It's no secret that food companies aim to make money. They strive to spend as little as possible and bring in much more than they spend, that's just business. However, it's becoming more and more alarming when the public learns what some companies are doing, and being legally allowed to do to our food just to save money. One of these money-saving tactics is called reconditioning. It's a lawful process allowed by the FDA and it's probably effecting food that's in your cupboard right now.
Reconditioning is the process of turning imperfect, mislabeled, or even contaminated foods into edible and profitable goods.
Some of these practices seem to be harmless and understandable. If a company flops some pasta and the end result is a batch of misshaped macaroni noodles, they may regrind it in to semolina flour and start over.
Another very common procedure deals with ice cream. Apparently chocolate ice cream flavoring is so powerful that it overpowers other flavors. Due to this fact, imperfect batches of other flavors get mixed together and become chocolate ice cream. While I'd like my ice cream to be perfectly pure, the fact that it may contain slightly odd blueberry ice cream doesn't really bug me, it's not unappetizing.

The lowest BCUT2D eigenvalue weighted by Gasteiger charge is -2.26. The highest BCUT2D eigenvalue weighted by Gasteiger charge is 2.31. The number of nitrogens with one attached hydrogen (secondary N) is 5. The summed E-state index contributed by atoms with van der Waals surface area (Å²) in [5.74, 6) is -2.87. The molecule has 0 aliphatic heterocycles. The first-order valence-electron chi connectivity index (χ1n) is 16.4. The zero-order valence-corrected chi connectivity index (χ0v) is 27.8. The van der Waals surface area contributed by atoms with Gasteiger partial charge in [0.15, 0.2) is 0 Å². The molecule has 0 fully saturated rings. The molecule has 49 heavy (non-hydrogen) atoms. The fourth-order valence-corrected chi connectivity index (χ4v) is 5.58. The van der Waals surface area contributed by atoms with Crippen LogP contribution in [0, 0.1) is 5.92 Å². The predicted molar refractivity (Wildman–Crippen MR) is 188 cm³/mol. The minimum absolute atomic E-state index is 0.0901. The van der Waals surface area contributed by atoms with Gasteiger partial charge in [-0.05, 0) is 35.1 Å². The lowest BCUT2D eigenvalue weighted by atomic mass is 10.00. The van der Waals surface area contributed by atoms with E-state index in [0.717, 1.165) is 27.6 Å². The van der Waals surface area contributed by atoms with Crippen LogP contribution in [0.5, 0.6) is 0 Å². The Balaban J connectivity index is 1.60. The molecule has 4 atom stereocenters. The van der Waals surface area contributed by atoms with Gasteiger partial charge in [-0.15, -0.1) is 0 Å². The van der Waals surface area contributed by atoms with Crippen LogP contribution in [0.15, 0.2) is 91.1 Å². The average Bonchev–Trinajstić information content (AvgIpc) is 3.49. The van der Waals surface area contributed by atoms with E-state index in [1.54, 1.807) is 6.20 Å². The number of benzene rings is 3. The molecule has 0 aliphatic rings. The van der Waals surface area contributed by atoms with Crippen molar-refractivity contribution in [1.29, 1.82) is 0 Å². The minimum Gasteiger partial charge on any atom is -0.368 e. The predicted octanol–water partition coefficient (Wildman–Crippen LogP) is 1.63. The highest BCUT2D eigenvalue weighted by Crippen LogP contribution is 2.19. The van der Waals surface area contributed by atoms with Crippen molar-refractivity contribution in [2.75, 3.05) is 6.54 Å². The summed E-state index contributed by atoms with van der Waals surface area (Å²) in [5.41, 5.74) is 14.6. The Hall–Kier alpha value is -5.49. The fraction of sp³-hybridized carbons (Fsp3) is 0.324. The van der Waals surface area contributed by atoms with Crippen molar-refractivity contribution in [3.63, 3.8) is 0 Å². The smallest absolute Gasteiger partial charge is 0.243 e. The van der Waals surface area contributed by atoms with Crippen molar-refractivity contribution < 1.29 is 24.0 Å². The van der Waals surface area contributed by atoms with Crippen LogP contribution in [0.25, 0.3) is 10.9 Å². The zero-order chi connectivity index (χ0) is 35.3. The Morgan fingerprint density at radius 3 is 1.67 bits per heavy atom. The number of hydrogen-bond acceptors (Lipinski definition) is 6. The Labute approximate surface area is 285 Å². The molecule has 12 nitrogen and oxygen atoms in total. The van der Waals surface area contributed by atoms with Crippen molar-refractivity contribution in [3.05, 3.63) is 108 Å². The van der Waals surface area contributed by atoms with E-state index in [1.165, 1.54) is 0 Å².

These steps make sense. They reduce waste and save the company money.
The element of reconditioning that is disturbing is when a company is allowed to take an outright contaminated food, re-process it, and put it on the shelf for profit.
This has been done recently with moldy applesauce, salmonella-contaminated flavor enhancers, and insect-infested rice. In the case of the mold and salmonella, the foods were run through a heat process and repackaged. The rice got re-sifted and put on the shelf. The companies filed a reconditioning request with the FDA and kept their losses to a minimum.
As the consumer, I'd like to know if my rice was re-sifted because a family of bugs were residing in it. Or I'd really like to know if the applesauce I buy for my son was full of mold. However, the FDA does not require a label or notification or even a price reduction to shoppers. Obviously it's a money issue, too. We doubt many would buy rice with a sunburst label stating, "Contained bugs last month!"
Officials from the FDA recently stated that "It's no secret that the FDA allows certain levels of expected contaminants to remain in foods, simply because a zero-tolerance standard would be impossible to meet."
If reconditioning and contaminant levels weren't a secret, it sure wasn't being advertised. But why would it be? It would cost money and apparently making our health priority number one isn't good business.